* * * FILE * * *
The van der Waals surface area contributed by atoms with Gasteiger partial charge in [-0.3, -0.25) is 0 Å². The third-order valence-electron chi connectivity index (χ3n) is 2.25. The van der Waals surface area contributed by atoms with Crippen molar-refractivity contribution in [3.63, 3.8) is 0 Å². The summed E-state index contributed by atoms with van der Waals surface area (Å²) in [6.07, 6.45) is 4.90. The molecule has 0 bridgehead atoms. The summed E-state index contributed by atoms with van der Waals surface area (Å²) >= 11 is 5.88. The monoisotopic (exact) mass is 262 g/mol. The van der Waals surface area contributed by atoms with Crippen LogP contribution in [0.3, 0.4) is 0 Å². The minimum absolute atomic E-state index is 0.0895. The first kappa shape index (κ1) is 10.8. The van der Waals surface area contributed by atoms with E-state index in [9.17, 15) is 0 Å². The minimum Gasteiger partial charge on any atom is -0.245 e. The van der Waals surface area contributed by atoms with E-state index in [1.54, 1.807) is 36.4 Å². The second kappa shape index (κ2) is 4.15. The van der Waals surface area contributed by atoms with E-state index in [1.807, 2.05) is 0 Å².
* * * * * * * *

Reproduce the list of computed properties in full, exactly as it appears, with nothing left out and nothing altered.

The van der Waals surface area contributed by atoms with Gasteiger partial charge in [-0.3, -0.25) is 0 Å². The third-order valence-electron chi connectivity index (χ3n) is 2.25. The van der Waals surface area contributed by atoms with Crippen molar-refractivity contribution in [3.63, 3.8) is 0 Å². The summed E-state index contributed by atoms with van der Waals surface area (Å²) in [6.07, 6.45) is 4.90. The molecule has 0 bridgehead atoms. The summed E-state index contributed by atoms with van der Waals surface area (Å²) >= 11 is 5.88. The monoisotopic (exact) mass is 262 g/mol. The van der Waals surface area contributed by atoms with Crippen LogP contribution in [0.3, 0.4) is 0 Å². The minimum absolute atomic E-state index is 0.0895. The first kappa shape index (κ1) is 10.8. The van der Waals surface area contributed by atoms with E-state index in [9.17, 15) is 0 Å². The minimum Gasteiger partial charge on any atom is -0.245 e. The van der Waals surface area contributed by atoms with E-state index in [1.54, 1.807) is 36.4 Å². The second kappa shape index (κ2) is 4.15. The van der Waals surface area contributed by atoms with E-state index in [1.807, 2.05) is 0 Å².